Dimensions that have changed that enable universal access
  • Physical access
  • Digital skills
  • Affordance: usability
  • Affordance: language
  • Affordance: visual literacy
  • Affordance: accessibility

Affordance takes access to another level, beyond “just” access.

Digital skills are not enough: the Internet is a specific culture with rules, meanings, organization and a visual language created and negotiated by a very small group of users… the users that have the power to negotiate.

To be able to be part of the Net, one has to understand this culture beyond just practical skills. And to negotiate the culture of the Net, one has to be engaged and implied. So, the question is how to design a space to promote implication, so that, through implication, comprehensive and shared meanings are created.

There is a trade-off between the certainty that is needed for structured knowledge, vs. the uncertainty that an innovative environment brings with it. How to deal with this? How to match innovation with structured knowledge and education?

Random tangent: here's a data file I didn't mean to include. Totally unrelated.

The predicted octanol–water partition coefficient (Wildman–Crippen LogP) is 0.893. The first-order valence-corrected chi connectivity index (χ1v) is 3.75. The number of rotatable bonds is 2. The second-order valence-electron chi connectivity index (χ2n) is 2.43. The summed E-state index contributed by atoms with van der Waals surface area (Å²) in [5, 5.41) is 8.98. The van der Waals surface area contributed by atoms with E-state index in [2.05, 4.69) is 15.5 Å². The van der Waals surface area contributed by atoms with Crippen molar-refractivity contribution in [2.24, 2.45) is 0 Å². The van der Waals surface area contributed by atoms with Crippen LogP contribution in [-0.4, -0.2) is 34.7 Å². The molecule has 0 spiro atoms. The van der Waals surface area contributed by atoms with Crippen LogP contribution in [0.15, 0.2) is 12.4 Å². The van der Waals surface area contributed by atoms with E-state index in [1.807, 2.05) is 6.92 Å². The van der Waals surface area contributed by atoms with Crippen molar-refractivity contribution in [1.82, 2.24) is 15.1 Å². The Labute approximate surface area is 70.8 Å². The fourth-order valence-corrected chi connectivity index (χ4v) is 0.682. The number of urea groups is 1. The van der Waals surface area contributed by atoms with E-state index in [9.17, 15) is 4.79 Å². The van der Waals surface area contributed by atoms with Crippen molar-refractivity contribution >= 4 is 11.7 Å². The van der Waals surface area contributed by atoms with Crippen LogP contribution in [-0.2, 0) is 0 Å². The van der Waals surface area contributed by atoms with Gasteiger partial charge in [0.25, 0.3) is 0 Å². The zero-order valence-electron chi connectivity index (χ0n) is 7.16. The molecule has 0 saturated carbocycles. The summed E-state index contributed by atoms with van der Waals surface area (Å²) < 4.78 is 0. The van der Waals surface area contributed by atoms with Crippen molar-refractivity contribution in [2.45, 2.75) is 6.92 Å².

The crossroads, the interactional space: affordance, negotiation, certainty.

Pedro Aguilera, Fundación Esplai

Mission of Fundación Esplai: to educate during leisure time.

Projects to overcome the digital divide: Red Conecta and Conecta Joven.

The digital divide is but a reflection of social exclusion. We have to avoid the “ostrich strategy”: “technology is not my business”. But also, the technological hype: “we have to wire everything”. In between both models, strategy, step by step processes.

Four main drivers: to reduce the digital divide, to improve employability, to take advange of the potential proximity of the organizations, to eliminate mental and physical barriers.

The usual question is not “how can I use technology”, but “why do I need technology”.

Three main lines of action:

  • Training: functional digital skills
  • Community strengthening: learn a common “language”
  • Access to labour market

Main targets: women over 45, immigrants, unemployed, elderly people, youth at risk of social exclusion, poverty pockets, people from disadvantaged neighbourhoods.

Telecenters are part of the local NGO, to embed it inside an existing local community. Besides saving money by saving resources, the participation inside the community makes the e-inclusion projects way more powerful and socially sustainable.

On the other hand, telecenters work within a network to share resources, methodologies, etc.